We’ve finally reached the namesake of this site. Regardless of if you interpret the “auto” in level 5 auto to mean automobile or autonomous, you’re in the right place to learn more.
What is Level 5 Driving? Level 5 driving is full driving automation. That is, the car’s systems can accomplish every part of the dynamic driving task (DDT). They can also monitor all of the vehicle’s surroundings and make predictions about what the objects in the space around it will do next. Further, the car can do this anywhere. The systems are no longer confined to a limited operational design domain (ODD). And, finally, the car operates without the expectation or need for a human to ever take over driving — even in the case of a system failure.
In short, level 5 automation represents a true driverless car. Humans will only be responsible for inputting the desired destination. The car will do the rest. This is the image that was conjured in each of our minds when we first heard about “self-driving” cars.
It’s worth noting that by saying that a level 5 car is expected to drive “anywhere,” I mean that it is expected to be able to drive without any ODD limitation. However, to reach level 5, a car is only expected to be able to drive on roads and in situations that an average human would be able to navigate. For example, if no human could be expected to drive a car in a blizzard, then a car could still be level 5 without being able to drive itself in that situation. Similarly, a car wouldn’t be denied a level 5 description for being unable to operate in an extreme off-road situation because an average human driver would also not expect to drive in that situation.
Along that line of thinking, the levels of automation are used to describe the technical abilities of a car’s systems. So, if a car is unable to operate outside of the state for legal reasons, for example, but would technically be able to if it weren’t for the legal restriction, it would still be level 5 — even though it would have a limited ODD in that scenario.
Do level 5 cars exist today?
No. No truly level 5 Automated Driving Systems (ADS) exist today. A combination of technological improvements, legal changes, and shifts in public opinion will need to occur before level 5 cars take over the roads.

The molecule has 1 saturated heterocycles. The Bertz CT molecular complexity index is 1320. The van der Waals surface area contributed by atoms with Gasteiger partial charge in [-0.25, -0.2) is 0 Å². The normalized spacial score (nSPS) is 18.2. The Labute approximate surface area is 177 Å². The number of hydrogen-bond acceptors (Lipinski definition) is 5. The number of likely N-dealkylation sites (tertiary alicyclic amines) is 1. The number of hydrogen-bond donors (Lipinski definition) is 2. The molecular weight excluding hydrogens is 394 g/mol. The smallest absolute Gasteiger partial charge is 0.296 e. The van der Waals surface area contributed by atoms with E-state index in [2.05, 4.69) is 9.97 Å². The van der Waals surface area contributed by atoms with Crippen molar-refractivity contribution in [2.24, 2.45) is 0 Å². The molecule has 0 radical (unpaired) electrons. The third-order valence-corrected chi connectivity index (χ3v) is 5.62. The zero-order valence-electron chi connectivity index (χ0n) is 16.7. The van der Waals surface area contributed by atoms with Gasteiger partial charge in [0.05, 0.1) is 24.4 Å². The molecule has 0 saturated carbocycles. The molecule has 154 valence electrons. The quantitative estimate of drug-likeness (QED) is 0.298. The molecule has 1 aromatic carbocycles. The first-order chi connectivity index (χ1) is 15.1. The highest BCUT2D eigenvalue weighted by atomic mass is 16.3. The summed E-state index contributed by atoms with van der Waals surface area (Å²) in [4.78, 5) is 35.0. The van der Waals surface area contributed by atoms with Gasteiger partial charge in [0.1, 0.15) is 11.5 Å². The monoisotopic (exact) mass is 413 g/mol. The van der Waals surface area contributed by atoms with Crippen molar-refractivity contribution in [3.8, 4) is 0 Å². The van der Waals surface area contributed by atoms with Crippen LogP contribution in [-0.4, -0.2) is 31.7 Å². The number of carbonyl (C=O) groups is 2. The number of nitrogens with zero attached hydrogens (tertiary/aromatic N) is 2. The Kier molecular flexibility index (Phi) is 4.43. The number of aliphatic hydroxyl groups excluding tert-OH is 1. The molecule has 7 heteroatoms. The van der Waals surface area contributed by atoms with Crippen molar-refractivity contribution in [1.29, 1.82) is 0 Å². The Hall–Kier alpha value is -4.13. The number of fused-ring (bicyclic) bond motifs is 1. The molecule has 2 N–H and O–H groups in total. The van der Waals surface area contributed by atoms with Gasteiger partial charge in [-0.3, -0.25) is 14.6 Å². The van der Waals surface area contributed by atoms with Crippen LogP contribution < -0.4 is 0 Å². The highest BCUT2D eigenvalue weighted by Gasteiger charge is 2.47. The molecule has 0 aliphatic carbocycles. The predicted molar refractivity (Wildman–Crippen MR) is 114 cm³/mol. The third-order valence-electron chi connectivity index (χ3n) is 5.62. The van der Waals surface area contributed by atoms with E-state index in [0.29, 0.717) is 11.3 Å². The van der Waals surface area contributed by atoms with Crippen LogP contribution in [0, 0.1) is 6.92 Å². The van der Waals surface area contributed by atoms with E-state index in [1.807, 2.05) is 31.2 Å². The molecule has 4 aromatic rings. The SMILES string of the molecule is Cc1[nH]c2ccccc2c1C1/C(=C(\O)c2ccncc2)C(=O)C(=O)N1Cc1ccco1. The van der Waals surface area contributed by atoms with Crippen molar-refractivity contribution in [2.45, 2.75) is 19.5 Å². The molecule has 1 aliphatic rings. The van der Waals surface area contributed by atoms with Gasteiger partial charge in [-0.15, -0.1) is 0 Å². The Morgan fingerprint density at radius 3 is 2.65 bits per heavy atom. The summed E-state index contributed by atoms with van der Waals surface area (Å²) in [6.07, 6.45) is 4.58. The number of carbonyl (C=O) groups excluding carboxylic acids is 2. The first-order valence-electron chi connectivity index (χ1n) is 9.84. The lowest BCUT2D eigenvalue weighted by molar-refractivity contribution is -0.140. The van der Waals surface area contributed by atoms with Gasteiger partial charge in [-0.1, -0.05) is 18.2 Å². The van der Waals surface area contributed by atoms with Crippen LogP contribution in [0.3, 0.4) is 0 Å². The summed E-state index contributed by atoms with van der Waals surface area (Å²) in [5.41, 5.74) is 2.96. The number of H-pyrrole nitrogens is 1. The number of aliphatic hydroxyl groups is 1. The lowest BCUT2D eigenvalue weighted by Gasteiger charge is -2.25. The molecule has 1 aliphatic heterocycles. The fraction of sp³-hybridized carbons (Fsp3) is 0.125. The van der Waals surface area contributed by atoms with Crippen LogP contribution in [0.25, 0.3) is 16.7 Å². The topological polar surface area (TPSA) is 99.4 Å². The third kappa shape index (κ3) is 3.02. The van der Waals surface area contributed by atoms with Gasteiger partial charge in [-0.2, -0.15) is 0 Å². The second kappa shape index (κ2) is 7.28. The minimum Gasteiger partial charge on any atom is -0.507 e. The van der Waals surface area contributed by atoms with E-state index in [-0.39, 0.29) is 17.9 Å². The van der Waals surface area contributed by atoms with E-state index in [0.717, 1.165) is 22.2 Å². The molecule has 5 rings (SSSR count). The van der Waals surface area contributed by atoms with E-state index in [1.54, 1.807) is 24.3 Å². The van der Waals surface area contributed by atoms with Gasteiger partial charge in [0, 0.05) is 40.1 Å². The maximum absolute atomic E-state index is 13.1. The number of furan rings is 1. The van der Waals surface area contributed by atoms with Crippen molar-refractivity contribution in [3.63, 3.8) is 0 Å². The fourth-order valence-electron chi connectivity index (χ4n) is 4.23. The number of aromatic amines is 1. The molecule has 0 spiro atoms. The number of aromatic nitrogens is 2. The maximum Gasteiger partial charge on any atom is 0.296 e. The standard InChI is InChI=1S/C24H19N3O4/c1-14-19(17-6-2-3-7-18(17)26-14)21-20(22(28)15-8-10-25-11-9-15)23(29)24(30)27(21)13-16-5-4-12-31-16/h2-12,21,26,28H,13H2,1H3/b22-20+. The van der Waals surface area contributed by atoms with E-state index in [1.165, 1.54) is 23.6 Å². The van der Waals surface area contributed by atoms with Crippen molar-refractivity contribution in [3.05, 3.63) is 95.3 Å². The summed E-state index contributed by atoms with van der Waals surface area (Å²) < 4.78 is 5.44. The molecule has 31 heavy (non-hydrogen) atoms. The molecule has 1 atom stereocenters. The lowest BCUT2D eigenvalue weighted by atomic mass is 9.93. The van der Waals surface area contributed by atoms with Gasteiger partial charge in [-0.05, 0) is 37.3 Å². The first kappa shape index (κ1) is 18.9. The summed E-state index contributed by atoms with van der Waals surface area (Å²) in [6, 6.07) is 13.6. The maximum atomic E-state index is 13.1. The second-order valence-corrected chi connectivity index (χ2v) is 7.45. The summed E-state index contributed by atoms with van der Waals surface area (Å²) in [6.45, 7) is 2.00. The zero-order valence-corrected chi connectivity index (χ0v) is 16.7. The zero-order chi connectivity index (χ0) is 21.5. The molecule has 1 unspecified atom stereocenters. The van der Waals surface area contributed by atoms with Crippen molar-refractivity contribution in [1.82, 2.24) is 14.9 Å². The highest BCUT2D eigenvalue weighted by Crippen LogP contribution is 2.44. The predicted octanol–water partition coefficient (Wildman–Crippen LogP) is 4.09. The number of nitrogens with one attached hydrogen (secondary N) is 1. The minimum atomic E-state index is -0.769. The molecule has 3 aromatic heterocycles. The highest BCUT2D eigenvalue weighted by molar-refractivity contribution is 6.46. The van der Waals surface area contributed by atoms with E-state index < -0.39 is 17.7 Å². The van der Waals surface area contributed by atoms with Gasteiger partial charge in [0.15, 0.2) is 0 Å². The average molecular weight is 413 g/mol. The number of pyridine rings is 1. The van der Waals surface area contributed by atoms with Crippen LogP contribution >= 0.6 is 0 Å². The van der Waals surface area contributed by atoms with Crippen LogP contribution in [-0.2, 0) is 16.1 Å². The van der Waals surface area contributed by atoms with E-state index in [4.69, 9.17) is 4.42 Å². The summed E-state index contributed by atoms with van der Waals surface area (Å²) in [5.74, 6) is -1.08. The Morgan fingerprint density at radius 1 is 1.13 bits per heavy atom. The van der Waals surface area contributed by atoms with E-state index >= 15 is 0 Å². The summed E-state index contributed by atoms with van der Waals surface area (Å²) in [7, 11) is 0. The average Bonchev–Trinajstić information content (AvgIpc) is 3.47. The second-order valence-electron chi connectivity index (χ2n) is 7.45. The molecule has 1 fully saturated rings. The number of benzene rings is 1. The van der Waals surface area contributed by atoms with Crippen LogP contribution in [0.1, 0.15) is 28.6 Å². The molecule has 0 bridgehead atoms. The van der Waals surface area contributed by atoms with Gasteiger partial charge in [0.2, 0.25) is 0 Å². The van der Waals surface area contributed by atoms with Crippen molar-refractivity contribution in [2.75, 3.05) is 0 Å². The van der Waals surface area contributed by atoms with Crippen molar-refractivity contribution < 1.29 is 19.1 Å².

When will level 5 cars be the norm?
This is a very difficult question. Technological advances often occur more quickly than we imagine they will. That said, legal and policy changes often take even longer than conservative estimates. With those lenses in mind, automakers often predict fully automated cars will be here within the decade, but lawmakers are significantly less optimistic about their timelines.
Experts agree that Automated Driving Systems (ADS) will have to perform significantly better than human drivers in order to make progress. Depending on how you interpret that statement, you could say that level 5 cars need to lead to 30,000 fatalities a year in the U.S., rather than the 40,000 that occur annually with human drivers. However, the reality is that any death involving an autonomous vehicle is (and will be) a serious setback to the timeline. It will be quite a while before society has transitioned to ADS-DVs being the norm.
What is an ADS-DV?
ADS-DV stands for Automated Driving System – Dedicated Vehicle. This means that the car is meant to be operated at either level 4 or level 5 for all trips. Rather than a vehicle that has some automated features, it’s a car that is designed to always “drive itself” — for lack of a better term. (In the case of level 4, it’s always meant to drive itself within the limited scope of its ODD.)
ADS-DVs are the types of cars that in theory could be built without even including the controls that humans currently use to manipulate the car.
An ADS-DV might not look like our mental image of a car at all. At some point in the future, ADS-DVs will have no need to include steering wheels, brake pedals, accelerators, etc.
In fact, many companies (like Zoox) are currently developing automated systems on existing car models for practical or legal reasons only. They see these as necessary stepping stones on the way toward the development of purpose-built vehicles. By the time ADS-DV are the standard, they may seem like something other than a “car” entirely.